Microsoft has admitted to being hit in a recent string of high-profile hacking operations.
The company said that it was among the firms to have staff machines compromised as the the result of a hacking operation which also ensnared employees of Apple, Facebook and Twitter. No customer data is believed to have been lifted.
The infections are believed to be the result of a "watering hole" operation in which a popular iOS developer site was compromised and pages were equipped with a series of exploit scripts which then installed malware.
By targeting a specialised developer site, the attackers were able to attract high-value targets such as Apple, Twitter and Microsoft employees. Redmond said that the infected systems belonged to members of its Mac business unit.
"This type of cyberattack is no surprise to Microsoft and other companies that must grapple with determined and persistent adversaries," said Microsoft Trustworthy Computing general manager Matt Thomlinson.
"We continually re-evaluate our security posture and deploy additional people, processes, and technologies as necessary to help prevent future unauthorised access to our networks."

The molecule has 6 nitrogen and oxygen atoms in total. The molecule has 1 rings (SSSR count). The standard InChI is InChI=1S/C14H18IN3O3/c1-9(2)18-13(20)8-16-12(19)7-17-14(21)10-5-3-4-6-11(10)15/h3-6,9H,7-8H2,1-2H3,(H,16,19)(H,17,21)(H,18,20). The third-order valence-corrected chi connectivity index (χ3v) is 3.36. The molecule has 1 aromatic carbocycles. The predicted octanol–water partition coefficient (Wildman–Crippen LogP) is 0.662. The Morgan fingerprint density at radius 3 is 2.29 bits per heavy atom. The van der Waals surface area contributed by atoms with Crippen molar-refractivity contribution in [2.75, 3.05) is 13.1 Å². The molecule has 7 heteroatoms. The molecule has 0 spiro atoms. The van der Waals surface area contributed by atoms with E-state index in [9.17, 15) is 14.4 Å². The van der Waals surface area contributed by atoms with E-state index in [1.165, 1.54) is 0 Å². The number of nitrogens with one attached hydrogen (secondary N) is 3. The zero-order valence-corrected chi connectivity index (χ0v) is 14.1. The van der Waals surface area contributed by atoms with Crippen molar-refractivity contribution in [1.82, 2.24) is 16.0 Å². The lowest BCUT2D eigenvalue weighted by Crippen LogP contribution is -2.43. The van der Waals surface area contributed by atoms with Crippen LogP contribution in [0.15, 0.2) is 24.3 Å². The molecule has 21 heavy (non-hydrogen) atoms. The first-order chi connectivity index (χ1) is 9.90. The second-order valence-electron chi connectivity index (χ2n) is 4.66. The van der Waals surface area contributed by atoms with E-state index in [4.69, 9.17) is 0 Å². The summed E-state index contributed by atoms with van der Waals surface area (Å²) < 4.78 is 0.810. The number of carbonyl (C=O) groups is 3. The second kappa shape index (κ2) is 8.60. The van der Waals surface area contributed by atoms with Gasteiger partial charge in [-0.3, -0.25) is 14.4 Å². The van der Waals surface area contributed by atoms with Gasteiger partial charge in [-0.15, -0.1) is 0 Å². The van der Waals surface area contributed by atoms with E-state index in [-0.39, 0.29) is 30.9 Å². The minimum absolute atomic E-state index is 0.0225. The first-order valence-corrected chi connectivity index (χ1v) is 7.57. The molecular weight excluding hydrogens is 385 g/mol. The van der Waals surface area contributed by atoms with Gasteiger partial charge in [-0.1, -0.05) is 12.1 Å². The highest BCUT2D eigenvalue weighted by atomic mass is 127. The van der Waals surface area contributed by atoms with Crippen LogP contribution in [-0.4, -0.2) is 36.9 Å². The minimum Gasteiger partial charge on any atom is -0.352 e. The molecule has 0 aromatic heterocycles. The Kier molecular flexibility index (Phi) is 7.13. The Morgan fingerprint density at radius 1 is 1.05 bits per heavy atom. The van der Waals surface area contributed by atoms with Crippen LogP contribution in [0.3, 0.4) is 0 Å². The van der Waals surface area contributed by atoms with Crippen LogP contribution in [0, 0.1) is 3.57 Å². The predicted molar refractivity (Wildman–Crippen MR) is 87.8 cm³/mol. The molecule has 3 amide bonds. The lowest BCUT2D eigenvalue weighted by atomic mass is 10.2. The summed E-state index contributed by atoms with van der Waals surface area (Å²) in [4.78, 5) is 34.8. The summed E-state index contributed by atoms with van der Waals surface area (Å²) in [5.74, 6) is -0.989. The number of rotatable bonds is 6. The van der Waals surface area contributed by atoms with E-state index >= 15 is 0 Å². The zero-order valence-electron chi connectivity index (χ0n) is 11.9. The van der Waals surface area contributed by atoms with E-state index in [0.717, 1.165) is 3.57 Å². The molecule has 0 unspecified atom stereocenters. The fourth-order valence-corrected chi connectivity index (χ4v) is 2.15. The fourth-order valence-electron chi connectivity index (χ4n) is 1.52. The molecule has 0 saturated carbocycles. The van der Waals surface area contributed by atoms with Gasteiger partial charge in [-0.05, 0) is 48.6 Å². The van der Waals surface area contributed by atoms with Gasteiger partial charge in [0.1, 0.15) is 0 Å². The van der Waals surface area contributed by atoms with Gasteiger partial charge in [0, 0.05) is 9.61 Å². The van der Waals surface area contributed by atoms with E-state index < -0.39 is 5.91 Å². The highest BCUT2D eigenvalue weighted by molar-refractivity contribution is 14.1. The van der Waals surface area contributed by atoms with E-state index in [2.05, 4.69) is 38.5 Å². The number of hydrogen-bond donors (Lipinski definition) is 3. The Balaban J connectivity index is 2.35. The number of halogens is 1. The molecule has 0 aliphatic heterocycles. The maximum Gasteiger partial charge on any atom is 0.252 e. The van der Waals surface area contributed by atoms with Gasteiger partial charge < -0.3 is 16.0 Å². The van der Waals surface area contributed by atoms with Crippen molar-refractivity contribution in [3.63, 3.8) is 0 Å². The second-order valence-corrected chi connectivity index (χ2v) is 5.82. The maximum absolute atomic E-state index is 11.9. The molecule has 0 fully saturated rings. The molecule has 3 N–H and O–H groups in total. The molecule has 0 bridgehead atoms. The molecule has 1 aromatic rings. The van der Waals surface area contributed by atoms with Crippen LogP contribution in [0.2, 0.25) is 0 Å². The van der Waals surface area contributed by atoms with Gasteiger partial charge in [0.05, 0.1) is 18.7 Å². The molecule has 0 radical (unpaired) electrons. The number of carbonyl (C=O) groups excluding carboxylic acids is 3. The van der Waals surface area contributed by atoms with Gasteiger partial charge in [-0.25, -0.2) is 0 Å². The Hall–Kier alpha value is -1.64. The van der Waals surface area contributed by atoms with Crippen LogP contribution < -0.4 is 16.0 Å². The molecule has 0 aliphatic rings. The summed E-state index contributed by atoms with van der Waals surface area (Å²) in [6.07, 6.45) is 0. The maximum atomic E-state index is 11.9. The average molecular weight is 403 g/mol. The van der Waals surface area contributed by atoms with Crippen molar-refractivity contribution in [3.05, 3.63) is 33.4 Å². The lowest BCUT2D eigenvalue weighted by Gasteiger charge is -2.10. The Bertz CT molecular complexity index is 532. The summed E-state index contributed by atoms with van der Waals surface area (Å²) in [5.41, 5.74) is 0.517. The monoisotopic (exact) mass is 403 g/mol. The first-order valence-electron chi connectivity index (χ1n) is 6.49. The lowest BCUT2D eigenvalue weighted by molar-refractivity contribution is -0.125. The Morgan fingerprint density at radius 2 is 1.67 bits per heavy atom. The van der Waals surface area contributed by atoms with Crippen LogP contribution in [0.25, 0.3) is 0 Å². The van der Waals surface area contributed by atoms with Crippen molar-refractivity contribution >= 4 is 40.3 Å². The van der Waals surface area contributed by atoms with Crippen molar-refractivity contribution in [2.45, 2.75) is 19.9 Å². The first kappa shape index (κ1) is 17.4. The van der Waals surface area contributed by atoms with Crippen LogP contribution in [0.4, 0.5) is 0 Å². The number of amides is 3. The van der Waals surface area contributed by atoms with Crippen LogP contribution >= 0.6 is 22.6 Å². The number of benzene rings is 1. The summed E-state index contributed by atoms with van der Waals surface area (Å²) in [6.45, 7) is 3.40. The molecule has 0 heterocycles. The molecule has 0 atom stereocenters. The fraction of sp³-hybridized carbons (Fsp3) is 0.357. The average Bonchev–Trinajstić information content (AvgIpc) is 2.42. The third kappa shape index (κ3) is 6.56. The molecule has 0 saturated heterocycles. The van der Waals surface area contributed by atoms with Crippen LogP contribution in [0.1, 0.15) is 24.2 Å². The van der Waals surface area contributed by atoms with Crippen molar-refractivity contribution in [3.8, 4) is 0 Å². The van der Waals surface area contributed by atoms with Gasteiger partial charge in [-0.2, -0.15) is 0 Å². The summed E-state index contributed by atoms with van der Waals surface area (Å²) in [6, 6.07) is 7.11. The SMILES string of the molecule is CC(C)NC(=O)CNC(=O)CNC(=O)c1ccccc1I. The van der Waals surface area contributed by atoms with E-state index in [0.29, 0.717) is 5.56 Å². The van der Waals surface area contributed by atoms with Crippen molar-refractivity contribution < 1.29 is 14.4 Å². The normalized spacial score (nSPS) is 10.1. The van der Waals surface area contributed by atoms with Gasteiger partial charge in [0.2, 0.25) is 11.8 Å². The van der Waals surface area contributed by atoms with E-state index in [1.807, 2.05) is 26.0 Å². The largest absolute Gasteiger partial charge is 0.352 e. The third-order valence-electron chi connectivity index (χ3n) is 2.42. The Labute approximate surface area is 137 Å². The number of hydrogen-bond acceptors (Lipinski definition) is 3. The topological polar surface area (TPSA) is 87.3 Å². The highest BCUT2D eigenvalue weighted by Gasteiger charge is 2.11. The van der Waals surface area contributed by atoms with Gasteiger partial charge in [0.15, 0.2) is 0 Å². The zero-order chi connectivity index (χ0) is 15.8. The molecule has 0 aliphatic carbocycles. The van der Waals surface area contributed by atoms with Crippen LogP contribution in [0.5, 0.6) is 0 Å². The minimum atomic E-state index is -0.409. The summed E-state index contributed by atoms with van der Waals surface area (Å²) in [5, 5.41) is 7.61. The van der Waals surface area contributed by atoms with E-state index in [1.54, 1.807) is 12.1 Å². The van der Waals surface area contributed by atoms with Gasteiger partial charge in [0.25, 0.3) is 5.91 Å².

Microsoft's disclosure was made late Friday US Pacific time, days after Apple, Twitter and Facebook were named as victims. The company said that the timing was a result of due diligence rather than an effort to minimise impact.
"Consistent with our security response practices, we chose not to make a statement during the initial information gathering process," said Thomlinson.
"During our investigation, we found a small number of computers, including some in our Mac business unit, that were infected by malicious software using techniques similar to those documented by other organisations."
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